By passion or mischance, or such misrule
Among the unthinking masters of the earth
As makes the nations groan.

This active course
He followed till provision for his wants
Had been obtained ;—the Wanderer then resolved
To pass the remnant of his days, untasked
With needless services, from hardship free.
His calling laid aside, he lived at ease:
But still he loved to pace the public roads
And the wild paths; and, by the summer's warmth
Invited, often would he leave his home

And journey far, revisiting the scenes
That to his memory were most endeared.
- Vigorous in health, of hopeful spirits, undamped
By worldly-mindedness or anxious care ;
Observant, studious, thoughtful, and refreshed
By knowledge gathered up from day to day ;
Thus had he lived a long and innocent life.

The Scottish Church, both on himself and those With whom from childhood he grew up, had held The strong hand of her purity; and still Had watched him with an unrelenting eye. This he remembered in his riper age With gratitude, and reverential thoughts. But by the native vigour of his mind, By his habitual wanderings out of doors, By loneliness, and goodness, and kind works, Whate'er, in docile childhood or in youth, He had imbibed of fear or darker thought Was melted all away; so true was this, That sometimes his religion seemed to me Self-taught, as of a dreamer in the woods ; Who to the model of his own pure heart Shaped his belief, as grace divine inspired, * And human reason dictated with awe. -And surely never did there live on earth A man of kindlier nature. The rough sports And teasing ways of children vexed not him ; Indulgent listener was he to the tongue Of garrulous age ; nor did the sick man's tale, To his fraternal sympathy addressed, Obtain reluctant hearing.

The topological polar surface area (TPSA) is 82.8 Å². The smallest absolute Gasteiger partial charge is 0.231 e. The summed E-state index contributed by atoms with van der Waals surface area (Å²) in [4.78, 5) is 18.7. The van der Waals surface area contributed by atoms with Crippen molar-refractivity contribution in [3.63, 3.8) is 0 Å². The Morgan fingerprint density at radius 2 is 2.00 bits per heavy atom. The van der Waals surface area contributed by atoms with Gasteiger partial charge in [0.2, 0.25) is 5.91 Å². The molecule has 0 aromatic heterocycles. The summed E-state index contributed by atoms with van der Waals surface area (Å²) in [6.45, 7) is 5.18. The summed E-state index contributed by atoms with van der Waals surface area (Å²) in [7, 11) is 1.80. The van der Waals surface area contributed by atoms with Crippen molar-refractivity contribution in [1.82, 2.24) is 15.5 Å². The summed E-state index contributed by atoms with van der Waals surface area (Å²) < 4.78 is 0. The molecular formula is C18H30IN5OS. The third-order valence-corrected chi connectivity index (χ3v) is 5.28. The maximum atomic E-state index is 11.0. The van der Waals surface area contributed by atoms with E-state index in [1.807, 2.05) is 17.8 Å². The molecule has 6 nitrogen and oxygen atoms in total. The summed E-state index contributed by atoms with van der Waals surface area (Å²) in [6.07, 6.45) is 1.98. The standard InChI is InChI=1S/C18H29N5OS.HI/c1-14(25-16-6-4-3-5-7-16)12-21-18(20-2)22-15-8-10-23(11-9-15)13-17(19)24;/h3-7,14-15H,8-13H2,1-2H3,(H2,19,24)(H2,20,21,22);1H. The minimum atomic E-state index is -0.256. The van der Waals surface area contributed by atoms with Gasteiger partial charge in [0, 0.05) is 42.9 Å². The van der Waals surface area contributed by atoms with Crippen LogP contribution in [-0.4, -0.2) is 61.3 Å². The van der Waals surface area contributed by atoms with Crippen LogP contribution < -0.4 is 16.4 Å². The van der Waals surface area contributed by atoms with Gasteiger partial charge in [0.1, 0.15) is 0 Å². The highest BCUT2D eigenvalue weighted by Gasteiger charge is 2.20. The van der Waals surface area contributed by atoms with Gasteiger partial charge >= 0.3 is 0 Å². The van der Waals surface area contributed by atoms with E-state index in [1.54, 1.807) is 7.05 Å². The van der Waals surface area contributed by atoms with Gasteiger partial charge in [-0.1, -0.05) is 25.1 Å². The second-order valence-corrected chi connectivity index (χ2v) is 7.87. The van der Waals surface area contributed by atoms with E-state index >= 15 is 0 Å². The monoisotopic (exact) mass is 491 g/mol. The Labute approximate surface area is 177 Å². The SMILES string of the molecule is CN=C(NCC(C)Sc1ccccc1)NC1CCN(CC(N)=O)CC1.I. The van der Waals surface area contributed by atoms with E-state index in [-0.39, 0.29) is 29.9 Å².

Plain his garb ; Such as might suit a rustic Sire, prepared For sabbath duties; yet he was a man Whom no one could have passed without remark. Active and nervous was his gait; his limbs And his whole figure breathed intelligence.

Time had compressed the freshness of his cheek
Into a narrower circle of deep red,
But had not tamed his eye ; that, under brows
Shaggy and grey, had meanings which it brought
From years of youth ; which, like a Being made
Of many Beings, he had wondrous skill
To blend with knowledge of the years to come,
Human, or such as lie beyond the grave.